Viewing the Environmental Impact of US Wildfires from Above

Engineers take to the skies to measure the environmental and atmospheric effects of wildfires and the smoke they generate.

FIRESTORM: Aerospace sensors shed light on environmental impact of U.S. wildfires

How Infrared Hyperspectral Imaging Works

The MAHI/Mako sensors share similar functionality with digital cameras in that they capture images comprised of rows of pixels. But while digital camera pixels can only register colors (i.e., “channels”) of red, green and blue, Mako sensor pixels can capture spectral information on the order of 128 channels, while MAHI sensor pixels can capture 640. Given that different chemical compounds absorb different wavelengths of light, the two sensors can provide infrared information that can reveal variations in color intensity that provide the visual signatures unique to specific gases.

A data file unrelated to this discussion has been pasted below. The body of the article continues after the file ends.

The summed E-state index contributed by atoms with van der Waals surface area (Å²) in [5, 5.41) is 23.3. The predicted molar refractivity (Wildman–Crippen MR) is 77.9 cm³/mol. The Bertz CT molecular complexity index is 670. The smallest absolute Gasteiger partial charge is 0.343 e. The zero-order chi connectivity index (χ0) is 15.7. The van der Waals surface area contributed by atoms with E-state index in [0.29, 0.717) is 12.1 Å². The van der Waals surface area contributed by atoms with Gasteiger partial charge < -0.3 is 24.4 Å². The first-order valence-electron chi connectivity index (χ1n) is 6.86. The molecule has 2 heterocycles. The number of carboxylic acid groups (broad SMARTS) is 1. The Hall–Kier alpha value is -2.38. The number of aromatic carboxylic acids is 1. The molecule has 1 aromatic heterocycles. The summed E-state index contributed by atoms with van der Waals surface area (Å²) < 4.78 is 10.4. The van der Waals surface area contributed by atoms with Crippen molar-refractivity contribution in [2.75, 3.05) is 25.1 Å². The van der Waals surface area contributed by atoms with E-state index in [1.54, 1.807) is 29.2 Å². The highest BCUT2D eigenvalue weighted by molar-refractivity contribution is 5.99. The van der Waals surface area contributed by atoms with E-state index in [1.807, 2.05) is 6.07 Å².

Onboard the Twin Otter, Aerospace’s Mako instrument provides superior sensing capabilities.

Evolved Sensor and Data Analysis

Likewise, data collection and analysis tools were similarly updated and tailored to meet the needs of the mission, which now presented an exceptionally large area of coverage due to the unprecedented severity and range of the wildfires. While carbon monoxide and nitrous oxide were readily observed during the mission, the FIRESTORM 2020 mission also identified preliminary “exotic” materials in the hyperspectral data, such as formaldehyde, acetaldehyde, benzaldehyde and acrolein, among others.

The team prepares to takes the sensors airborne, flying over fire-affected regions to collect hyperspectral imaging data.

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